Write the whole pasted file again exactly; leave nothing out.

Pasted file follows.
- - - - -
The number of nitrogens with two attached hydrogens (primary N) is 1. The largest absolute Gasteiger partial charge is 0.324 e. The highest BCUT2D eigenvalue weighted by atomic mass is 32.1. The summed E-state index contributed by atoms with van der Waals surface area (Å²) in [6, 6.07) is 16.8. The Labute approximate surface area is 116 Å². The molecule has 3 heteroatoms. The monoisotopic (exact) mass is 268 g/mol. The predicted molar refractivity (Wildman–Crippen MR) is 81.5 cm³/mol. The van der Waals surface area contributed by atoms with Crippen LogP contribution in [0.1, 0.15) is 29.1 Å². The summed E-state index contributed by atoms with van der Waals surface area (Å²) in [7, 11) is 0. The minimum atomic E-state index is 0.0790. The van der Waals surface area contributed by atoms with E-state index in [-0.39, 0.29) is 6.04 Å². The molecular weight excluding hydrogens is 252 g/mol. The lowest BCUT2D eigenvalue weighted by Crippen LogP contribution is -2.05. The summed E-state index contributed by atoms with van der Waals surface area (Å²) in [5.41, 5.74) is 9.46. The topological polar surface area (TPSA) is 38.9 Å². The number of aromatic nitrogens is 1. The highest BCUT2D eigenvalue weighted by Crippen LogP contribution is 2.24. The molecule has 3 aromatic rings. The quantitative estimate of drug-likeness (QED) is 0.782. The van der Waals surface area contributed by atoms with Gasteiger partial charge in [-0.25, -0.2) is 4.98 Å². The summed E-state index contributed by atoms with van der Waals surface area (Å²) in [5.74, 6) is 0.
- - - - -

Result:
The number of nitrogens with two attached hydrogens (primary N) is 1. The largest absolute Gasteiger partial charge is 0.324 e. The highest BCUT2D eigenvalue weighted by atomic mass is 32.1. The summed E-state index contributed by atoms with van der Waals surface area (Å²) in [6, 6.07) is 16.8. The Labute approximate surface area is 116 Å². The molecule has 3 heteroatoms. The monoisotopic (exact) mass is 268 g/mol. The predicted molar refractivity (Wildman–Crippen MR) is 81.5 cm³/mol. The van der Waals surface area contributed by atoms with Crippen LogP contribution in [0.1, 0.15) is 29.1 Å². The summed E-state index contributed by atoms with van der Waals surface area (Å²) in [7, 11) is 0. The minimum atomic E-state index is 0.0790. The van der Waals surface area contributed by atoms with E-state index in [-0.39, 0.29) is 6.04 Å². The molecular weight excluding hydrogens is 252 g/mol. The lowest BCUT2D eigenvalue weighted by Crippen LogP contribution is -2.05. The summed E-state index contributed by atoms with van der Waals surface area (Å²) in [5.41, 5.74) is 9.46. The topological polar surface area (TPSA) is 38.9 Å². The number of aromatic nitrogens is 1. The highest BCUT2D eigenvalue weighted by Crippen LogP contribution is 2.24. The molecule has 3 aromatic rings. The quantitative estimate of drug-likeness (QED) is 0.782. The van der Waals surface area contributed by atoms with Gasteiger partial charge in [-0.25, -0.2) is 4.98 Å². The summed E-state index contributed by atoms with van der Waals surface area (Å²) in [5.74, 6) is 0.